Skip to main content

Ontario Health Minister Deb Matthews is shown on Feb. 11, 2013.

PETER POWER/THE GLOBE AND MAIL

Ontarians who have a bad brush with the health-care system will soon be able to take their complaints to a new patient advocate.

Health Minister Deb Matthews promised on Monday that her government will establish a provincewide, third-party office to which patients can appeal when they are not satisfied with their treatment at hospitals and other health facilities.

"What we're talking about is a health-focused patient advocate," Ms. Matthews told reporters after a speech to the Empire Club of Canada. "I get letters as minister from people who aren't happy with the care they've received. I think it's really important to turn those complaints into ways to improve quality."

Story continues below advertisement

Ms. Matthews could not say when the office would open or what powers it would wield, but she made no mention of putting it under Ombudsman André Marin, who for years has pushed to investigate hospitals and long-term-care homes.

Ontario's ombudsman is the only one in the country whose scope does not include hospitals.

Mr. Marin slammed the proposal in an interview after the speech, saying a patient advocate would not be "independent and impartial."

"It's a voice for people who feel hard done by the system," Mr. Marin said. "So are you getting the value for the investment? In most cases, I would say no."

The Ontario NDP, which has also advocated to extend the ombudsman's scope, said a patient advocate falls short of the province's needs.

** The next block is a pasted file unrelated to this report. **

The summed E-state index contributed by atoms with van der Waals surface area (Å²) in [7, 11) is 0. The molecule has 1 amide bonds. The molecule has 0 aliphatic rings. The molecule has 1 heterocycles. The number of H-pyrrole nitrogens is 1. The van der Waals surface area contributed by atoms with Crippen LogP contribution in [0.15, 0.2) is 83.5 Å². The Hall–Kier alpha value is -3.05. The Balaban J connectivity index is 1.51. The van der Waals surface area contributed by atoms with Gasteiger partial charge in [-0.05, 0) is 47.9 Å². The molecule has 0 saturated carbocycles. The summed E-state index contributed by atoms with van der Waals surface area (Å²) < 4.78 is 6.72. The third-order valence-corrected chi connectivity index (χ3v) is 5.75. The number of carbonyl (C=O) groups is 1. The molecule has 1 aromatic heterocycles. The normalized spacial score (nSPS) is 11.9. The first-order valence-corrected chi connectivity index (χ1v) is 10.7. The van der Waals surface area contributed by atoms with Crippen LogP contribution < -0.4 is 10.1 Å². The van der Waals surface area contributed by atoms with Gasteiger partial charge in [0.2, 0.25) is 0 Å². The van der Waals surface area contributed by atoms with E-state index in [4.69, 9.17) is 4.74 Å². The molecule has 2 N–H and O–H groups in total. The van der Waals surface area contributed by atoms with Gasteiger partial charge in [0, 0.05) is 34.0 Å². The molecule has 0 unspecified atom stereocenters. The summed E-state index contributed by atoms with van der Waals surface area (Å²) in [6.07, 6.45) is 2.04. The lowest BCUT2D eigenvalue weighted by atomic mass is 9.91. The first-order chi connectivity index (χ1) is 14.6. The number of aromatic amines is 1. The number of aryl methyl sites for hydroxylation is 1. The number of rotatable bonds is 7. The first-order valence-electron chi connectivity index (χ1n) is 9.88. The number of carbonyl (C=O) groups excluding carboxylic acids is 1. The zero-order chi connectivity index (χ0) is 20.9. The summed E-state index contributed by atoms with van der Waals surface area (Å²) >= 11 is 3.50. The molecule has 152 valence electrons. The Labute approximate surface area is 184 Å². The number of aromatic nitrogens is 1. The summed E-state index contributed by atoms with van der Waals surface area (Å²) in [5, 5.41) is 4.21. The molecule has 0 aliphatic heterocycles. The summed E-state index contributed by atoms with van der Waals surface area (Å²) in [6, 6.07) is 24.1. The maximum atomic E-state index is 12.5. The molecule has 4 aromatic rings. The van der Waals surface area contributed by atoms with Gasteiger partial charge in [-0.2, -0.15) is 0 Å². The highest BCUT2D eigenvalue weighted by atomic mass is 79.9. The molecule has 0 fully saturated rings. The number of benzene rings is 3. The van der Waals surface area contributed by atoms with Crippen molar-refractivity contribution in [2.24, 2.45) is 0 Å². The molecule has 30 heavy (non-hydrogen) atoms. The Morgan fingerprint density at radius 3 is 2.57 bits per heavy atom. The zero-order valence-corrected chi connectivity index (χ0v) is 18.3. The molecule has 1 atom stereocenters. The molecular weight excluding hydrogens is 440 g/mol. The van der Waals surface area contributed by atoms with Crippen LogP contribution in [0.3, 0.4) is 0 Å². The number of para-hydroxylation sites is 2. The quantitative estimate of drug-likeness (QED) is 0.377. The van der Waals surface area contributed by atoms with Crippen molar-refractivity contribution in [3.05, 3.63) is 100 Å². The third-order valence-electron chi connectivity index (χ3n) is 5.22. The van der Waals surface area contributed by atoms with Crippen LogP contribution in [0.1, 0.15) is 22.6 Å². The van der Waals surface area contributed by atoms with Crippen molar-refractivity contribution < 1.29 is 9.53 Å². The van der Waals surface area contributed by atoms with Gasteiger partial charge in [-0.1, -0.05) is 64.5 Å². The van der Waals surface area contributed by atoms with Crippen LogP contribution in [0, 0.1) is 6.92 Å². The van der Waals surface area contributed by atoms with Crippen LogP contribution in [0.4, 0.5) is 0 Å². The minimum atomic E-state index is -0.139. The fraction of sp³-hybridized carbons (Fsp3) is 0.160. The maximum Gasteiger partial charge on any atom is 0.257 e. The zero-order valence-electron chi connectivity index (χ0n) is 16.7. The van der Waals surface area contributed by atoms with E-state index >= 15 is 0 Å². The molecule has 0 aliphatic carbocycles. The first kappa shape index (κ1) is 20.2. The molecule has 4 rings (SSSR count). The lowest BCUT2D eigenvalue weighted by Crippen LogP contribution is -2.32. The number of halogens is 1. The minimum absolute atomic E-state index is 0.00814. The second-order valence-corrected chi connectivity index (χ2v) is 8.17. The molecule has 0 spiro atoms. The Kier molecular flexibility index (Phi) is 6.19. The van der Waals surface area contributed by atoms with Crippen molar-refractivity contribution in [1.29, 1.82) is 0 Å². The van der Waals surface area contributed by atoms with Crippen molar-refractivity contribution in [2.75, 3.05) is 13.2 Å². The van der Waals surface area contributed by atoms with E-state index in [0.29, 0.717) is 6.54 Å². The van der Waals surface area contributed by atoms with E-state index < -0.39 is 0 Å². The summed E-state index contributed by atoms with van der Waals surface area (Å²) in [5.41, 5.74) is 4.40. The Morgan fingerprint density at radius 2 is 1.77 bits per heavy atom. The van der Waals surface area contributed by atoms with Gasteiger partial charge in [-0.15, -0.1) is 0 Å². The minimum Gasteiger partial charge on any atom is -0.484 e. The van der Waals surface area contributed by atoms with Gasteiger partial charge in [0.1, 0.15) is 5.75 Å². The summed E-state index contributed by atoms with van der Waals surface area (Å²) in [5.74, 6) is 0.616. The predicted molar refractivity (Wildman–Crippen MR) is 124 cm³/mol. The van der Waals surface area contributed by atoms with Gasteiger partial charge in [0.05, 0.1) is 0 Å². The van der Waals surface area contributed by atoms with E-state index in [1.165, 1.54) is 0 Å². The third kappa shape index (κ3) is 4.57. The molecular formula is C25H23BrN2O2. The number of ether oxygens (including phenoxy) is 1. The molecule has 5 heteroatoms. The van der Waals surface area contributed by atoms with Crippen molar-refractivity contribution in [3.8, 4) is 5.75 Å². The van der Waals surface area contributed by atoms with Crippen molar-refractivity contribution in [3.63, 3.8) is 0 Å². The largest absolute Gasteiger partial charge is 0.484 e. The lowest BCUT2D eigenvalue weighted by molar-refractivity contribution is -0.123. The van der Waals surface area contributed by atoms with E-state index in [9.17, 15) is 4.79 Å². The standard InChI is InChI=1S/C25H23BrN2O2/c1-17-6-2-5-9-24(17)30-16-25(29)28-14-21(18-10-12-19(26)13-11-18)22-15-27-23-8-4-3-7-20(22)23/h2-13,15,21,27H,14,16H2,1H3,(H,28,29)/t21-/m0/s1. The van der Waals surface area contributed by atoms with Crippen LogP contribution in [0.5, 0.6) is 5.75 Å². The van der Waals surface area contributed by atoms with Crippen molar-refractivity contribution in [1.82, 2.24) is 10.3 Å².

"We are not opposed to having a patient advocate with powers yet to be defined," said France Gelinas, the NDP's health critic. "But it will never replace the ombudsman."

The minister also hinted a pay increases for personal support workers, who make a minimum of $12.50 an hour.

Story continues below advertisement

Ms. Matthews said it hard to combat turnover when workers can earn more at Tim Hortons.

Report an error Editorial code of conduct
Comments

Welcome to The Globe and Mail’s comment community. This is a space where subscribers can engage with each other and Globe staff. Non-subscribers can read and sort comments but will not be able to engage with them in any way. Click here to subscribe.

If you would like to write a letter to the editor, please forward it to letters@globeandmail.com. Readers can also interact with The Globe on Facebook and Twitter .

Welcome to The Globe and Mail’s comment community. This is a space where subscribers can engage with each other and Globe staff. Non-subscribers can read and sort comments but will not be able to engage with them in any way. Click here to subscribe.

If you would like to write a letter to the editor, please forward it to letters@globeandmail.com. Readers can also interact with The Globe on Facebook and Twitter .

Welcome to The Globe and Mail’s comment community. This is a space where subscribers can engage with each other and Globe staff.

We aim to create a safe and valuable space for discussion and debate. That means:

  • Treat others as you wish to be treated
  • Criticize ideas, not people
  • Stay on topic
  • Avoid the use of toxic and offensive language
  • Flag bad behaviour

Comments that violate our community guidelines will be removed.

If your comment doesn't appear immediately it has been sent to a member of our moderation team for review

Read our community guidelines here

Discussion loading ...

Due to technical reasons, we have temporarily removed commenting from our articles. We hope to have this fixed soon. Thank you for your patience. If you are looking to give feedback on our new site, please send it along to feedback@globeandmail.com. If you want to write a letter to the editor, please forward to letters@globeandmail.com.